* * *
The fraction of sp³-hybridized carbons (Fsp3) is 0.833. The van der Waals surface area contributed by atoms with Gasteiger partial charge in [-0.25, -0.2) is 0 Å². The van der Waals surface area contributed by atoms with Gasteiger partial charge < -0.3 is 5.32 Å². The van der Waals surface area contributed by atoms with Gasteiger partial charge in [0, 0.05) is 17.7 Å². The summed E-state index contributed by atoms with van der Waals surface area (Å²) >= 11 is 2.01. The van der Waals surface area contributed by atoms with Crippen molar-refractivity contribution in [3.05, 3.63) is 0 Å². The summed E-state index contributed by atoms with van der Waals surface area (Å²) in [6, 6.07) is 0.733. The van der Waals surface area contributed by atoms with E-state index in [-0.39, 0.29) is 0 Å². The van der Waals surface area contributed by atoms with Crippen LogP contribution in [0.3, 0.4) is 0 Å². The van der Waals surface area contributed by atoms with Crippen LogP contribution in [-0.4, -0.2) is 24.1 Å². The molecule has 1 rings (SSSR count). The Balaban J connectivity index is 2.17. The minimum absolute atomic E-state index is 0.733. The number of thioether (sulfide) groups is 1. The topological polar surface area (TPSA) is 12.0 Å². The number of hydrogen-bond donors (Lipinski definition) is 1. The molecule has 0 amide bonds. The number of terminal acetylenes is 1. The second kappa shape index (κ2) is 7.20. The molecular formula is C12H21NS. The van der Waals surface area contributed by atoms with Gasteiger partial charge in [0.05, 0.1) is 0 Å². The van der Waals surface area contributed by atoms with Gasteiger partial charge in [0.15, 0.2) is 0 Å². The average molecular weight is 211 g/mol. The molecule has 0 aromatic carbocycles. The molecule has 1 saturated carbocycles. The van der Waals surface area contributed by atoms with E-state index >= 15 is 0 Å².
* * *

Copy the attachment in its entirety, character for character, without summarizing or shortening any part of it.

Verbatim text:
The fraction of sp³-hybridized carbons (Fsp3) is 0.833. The van der Waals surface area contributed by atoms with Gasteiger partial charge in [-0.25, -0.2) is 0 Å². The van der Waals surface area contributed by atoms with Gasteiger partial charge < -0.3 is 5.32 Å². The van der Waals surface area contributed by atoms with Gasteiger partial charge in [0, 0.05) is 17.7 Å². The summed E-state index contributed by atoms with van der Waals surface area (Å²) >= 11 is 2.01. The van der Waals surface area contributed by atoms with Crippen molar-refractivity contribution in [3.05, 3.63) is 0 Å². The summed E-state index contributed by atoms with van der Waals surface area (Å²) in [6, 6.07) is 0.733. The van der Waals surface area contributed by atoms with E-state index in [-0.39, 0.29) is 0 Å². The van der Waals surface area contributed by atoms with Crippen LogP contribution in [0.3, 0.4) is 0 Å². The van der Waals surface area contributed by atoms with Crippen LogP contribution in [-0.4, -0.2) is 24.1 Å². The molecule has 1 rings (SSSR count). The Balaban J connectivity index is 2.17. The minimum absolute atomic E-state index is 0.733. The number of thioether (sulfide) groups is 1. The topological polar surface area (TPSA) is 12.0 Å². The number of hydrogen-bond donors (Lipinski definition) is 1. The molecule has 0 amide bonds. The number of terminal acetylenes is 1. The second kappa shape index (κ2) is 7.20. The molecular formula is C12H21NS. The van der Waals surface area contributed by atoms with Gasteiger partial charge in [0.05, 0.1) is 0 Å². The van der Waals surface area contributed by atoms with Gasteiger partial charge in [0.15, 0.2) is 0 Å². The average molecular weight is 211 g/mol. The molecule has 0 aromatic carbocycles. The molecule has 1 saturated carbocycles. The van der Waals surface area contributed by atoms with E-state index >= 15 is 0 Å².